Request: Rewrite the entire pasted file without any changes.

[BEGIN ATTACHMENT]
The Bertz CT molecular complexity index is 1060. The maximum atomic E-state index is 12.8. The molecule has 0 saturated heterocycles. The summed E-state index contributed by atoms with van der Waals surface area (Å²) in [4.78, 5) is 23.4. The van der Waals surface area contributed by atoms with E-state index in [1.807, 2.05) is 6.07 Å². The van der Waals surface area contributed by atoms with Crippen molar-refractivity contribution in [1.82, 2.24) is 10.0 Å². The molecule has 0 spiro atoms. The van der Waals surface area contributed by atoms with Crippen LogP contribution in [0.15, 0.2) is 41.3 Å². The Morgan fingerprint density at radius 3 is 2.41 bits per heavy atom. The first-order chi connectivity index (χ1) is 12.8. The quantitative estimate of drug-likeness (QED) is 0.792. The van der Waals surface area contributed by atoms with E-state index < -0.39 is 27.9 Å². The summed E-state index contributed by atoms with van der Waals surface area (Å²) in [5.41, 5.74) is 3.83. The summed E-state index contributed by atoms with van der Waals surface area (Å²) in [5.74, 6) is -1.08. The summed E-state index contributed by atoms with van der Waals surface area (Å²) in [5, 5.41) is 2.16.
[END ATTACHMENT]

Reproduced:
The Bertz CT molecular complexity index is 1060. The maximum atomic E-state index is 12.8. The molecule has 0 saturated heterocycles. The summed E-state index contributed by atoms with van der Waals surface area (Å²) in [4.78, 5) is 23.4. The van der Waals surface area contributed by atoms with E-state index in [1.807, 2.05) is 6.07 Å². The van der Waals surface area contributed by atoms with Crippen molar-refractivity contribution in [1.82, 2.24) is 10.0 Å². The molecule has 0 spiro atoms. The van der Waals surface area contributed by atoms with Crippen LogP contribution in [0.15, 0.2) is 41.3 Å². The Morgan fingerprint density at radius 3 is 2.41 bits per heavy atom. The first-order chi connectivity index (χ1) is 12.8. The quantitative estimate of drug-likeness (QED) is 0.792. The van der Waals surface area contributed by atoms with E-state index < -0.39 is 27.9 Å². The summed E-state index contributed by atoms with van der Waals surface area (Å²) in [5.41, 5.74) is 3.83. The summed E-state index contributed by atoms with van der Waals surface area (Å²) in [5.74, 6) is -1.08. The summed E-state index contributed by atoms with van der Waals surface area (Å²) in [5, 5.41) is 2.16.